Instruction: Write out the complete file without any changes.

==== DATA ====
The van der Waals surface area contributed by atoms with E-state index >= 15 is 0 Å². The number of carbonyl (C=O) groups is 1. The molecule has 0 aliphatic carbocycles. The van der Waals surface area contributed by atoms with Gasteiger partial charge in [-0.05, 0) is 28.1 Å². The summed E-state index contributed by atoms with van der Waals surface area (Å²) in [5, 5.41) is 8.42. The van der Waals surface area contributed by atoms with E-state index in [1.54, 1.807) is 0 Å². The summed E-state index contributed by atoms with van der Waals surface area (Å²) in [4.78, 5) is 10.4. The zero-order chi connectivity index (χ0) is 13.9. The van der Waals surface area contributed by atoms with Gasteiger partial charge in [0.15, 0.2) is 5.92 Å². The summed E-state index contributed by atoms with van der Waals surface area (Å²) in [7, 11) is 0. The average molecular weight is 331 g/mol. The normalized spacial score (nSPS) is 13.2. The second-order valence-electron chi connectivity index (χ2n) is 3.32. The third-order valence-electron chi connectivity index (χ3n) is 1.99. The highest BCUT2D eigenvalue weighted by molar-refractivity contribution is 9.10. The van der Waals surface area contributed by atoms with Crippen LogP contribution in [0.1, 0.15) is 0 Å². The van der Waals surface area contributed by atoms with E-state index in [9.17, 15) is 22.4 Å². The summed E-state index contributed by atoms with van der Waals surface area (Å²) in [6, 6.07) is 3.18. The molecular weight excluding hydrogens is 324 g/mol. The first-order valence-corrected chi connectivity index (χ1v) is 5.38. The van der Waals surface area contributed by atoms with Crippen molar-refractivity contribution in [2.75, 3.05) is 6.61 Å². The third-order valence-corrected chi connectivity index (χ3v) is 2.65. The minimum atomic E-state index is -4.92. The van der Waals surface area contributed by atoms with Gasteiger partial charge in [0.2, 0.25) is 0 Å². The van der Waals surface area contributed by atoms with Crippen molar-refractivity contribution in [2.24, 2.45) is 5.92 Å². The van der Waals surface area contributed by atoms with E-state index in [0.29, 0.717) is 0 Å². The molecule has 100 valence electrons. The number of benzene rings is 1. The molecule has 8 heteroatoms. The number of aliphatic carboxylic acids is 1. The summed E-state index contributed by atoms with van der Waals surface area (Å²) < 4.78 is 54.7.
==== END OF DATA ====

The van der Waals surface area contributed by atoms with E-state index >= 15 is 0 Å². The number of carbonyl (C=O) groups is 1. The molecule has 0 aliphatic carbocycles. The van der Waals surface area contributed by atoms with Gasteiger partial charge in [-0.05, 0) is 28.1 Å². The summed E-state index contributed by atoms with van der Waals surface area (Å²) in [5, 5.41) is 8.42. The van der Waals surface area contributed by atoms with E-state index in [1.54, 1.807) is 0 Å². The summed E-state index contributed by atoms with van der Waals surface area (Å²) in [4.78, 5) is 10.4. The zero-order chi connectivity index (χ0) is 13.9. The van der Waals surface area contributed by atoms with Gasteiger partial charge in [0.15, 0.2) is 5.92 Å². The summed E-state index contributed by atoms with van der Waals surface area (Å²) in [7, 11) is 0. The average molecular weight is 331 g/mol. The normalized spacial score (nSPS) is 13.2. The second-order valence-electron chi connectivity index (χ2n) is 3.32. The third-order valence-electron chi connectivity index (χ3n) is 1.99. The highest BCUT2D eigenvalue weighted by molar-refractivity contribution is 9.10. The van der Waals surface area contributed by atoms with Crippen LogP contribution in [0.1, 0.15) is 0 Å². The van der Waals surface area contributed by atoms with E-state index in [9.17, 15) is 22.4 Å². The summed E-state index contributed by atoms with van der Waals surface area (Å²) in [6, 6.07) is 3.18. The molecular weight excluding hydrogens is 324 g/mol. The first-order valence-corrected chi connectivity index (χ1v) is 5.38. The van der Waals surface area contributed by atoms with Crippen molar-refractivity contribution in [2.75, 3.05) is 6.61 Å². The third-order valence-corrected chi connectivity index (χ3v) is 2.65. The minimum atomic E-state index is -4.92. The van der Waals surface area contributed by atoms with Gasteiger partial charge in [0.2, 0.25) is 0 Å². The van der Waals surface area contributed by atoms with Crippen molar-refractivity contribution in [2.24, 2.45) is 5.92 Å². The van der Waals surface area contributed by atoms with E-state index in [0.29, 0.717) is 0 Å². The molecule has 100 valence electrons. The number of benzene rings is 1. The molecule has 8 heteroatoms. The number of aliphatic carboxylic acids is 1. The summed E-state index contributed by atoms with van der Waals surface area (Å²) < 4.78 is 54.7.